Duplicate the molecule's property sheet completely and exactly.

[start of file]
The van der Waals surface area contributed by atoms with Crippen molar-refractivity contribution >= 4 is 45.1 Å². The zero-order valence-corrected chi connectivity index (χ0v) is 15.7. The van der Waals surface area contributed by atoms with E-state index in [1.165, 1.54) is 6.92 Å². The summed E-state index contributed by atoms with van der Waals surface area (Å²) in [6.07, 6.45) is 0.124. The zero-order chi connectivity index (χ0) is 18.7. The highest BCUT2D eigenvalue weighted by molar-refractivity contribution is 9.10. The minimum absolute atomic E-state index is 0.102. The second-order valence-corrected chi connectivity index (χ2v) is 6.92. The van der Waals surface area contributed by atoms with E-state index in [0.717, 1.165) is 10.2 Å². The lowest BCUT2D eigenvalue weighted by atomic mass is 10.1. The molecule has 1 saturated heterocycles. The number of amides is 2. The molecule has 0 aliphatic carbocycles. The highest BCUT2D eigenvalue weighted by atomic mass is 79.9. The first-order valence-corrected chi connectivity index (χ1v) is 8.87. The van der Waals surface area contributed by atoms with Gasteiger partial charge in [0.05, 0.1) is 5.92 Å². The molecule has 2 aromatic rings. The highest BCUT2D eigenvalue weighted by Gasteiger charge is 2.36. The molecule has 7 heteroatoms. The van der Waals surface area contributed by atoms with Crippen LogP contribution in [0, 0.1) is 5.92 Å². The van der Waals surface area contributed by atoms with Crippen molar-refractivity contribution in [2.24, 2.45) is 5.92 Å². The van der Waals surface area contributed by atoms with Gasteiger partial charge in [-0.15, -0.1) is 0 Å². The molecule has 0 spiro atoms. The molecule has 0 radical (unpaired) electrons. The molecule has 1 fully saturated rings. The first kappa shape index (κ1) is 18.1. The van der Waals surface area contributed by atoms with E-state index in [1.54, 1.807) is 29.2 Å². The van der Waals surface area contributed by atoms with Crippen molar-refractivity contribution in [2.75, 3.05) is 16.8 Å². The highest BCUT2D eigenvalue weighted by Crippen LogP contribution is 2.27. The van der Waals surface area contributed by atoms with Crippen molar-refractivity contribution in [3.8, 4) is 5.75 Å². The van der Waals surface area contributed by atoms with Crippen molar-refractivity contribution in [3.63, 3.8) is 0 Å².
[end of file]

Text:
The van der Waals surface area contributed by atoms with Crippen molar-refractivity contribution >= 4 is 45.1 Å². The zero-order valence-corrected chi connectivity index (χ0v) is 15.7. The van der Waals surface area contributed by atoms with E-state index in [1.165, 1.54) is 6.92 Å². The summed E-state index contributed by atoms with van der Waals surface area (Å²) in [6.07, 6.45) is 0.124. The zero-order chi connectivity index (χ0) is 18.7. The highest BCUT2D eigenvalue weighted by molar-refractivity contribution is 9.10. The minimum absolute atomic E-state index is 0.102. The second-order valence-corrected chi connectivity index (χ2v) is 6.92. The van der Waals surface area contributed by atoms with E-state index in [0.717, 1.165) is 10.2 Å². The lowest BCUT2D eigenvalue weighted by atomic mass is 10.1. The molecule has 1 saturated heterocycles. The number of amides is 2. The molecule has 0 aliphatic carbocycles. The highest BCUT2D eigenvalue weighted by atomic mass is 79.9. The first-order valence-corrected chi connectivity index (χ1v) is 8.87. The van der Waals surface area contributed by atoms with Gasteiger partial charge in [0.05, 0.1) is 5.92 Å². The molecule has 2 aromatic rings. The highest BCUT2D eigenvalue weighted by Gasteiger charge is 2.36. The molecule has 7 heteroatoms. The van der Waals surface area contributed by atoms with Crippen LogP contribution in [0, 0.1) is 5.92 Å². The van der Waals surface area contributed by atoms with Crippen molar-refractivity contribution in [2.24, 2.45) is 5.92 Å². The van der Waals surface area contributed by atoms with Gasteiger partial charge in [-0.15, -0.1) is 0 Å². The molecule has 0 spiro atoms. The molecule has 0 radical (unpaired) electrons. The molecule has 1 fully saturated rings. The first kappa shape index (κ1) is 18.1. The van der Waals surface area contributed by atoms with E-state index in [1.54, 1.807) is 29.2 Å². The van der Waals surface area contributed by atoms with Crippen molar-refractivity contribution in [2.75, 3.05) is 16.8 Å². The highest BCUT2D eigenvalue weighted by Crippen LogP contribution is 2.27. The van der Waals surface area contributed by atoms with Crippen molar-refractivity contribution in [3.8, 4) is 5.75 Å². The van der Waals surface area contributed by atoms with Crippen molar-refractivity contribution in [3.63, 3.8) is 0 Å².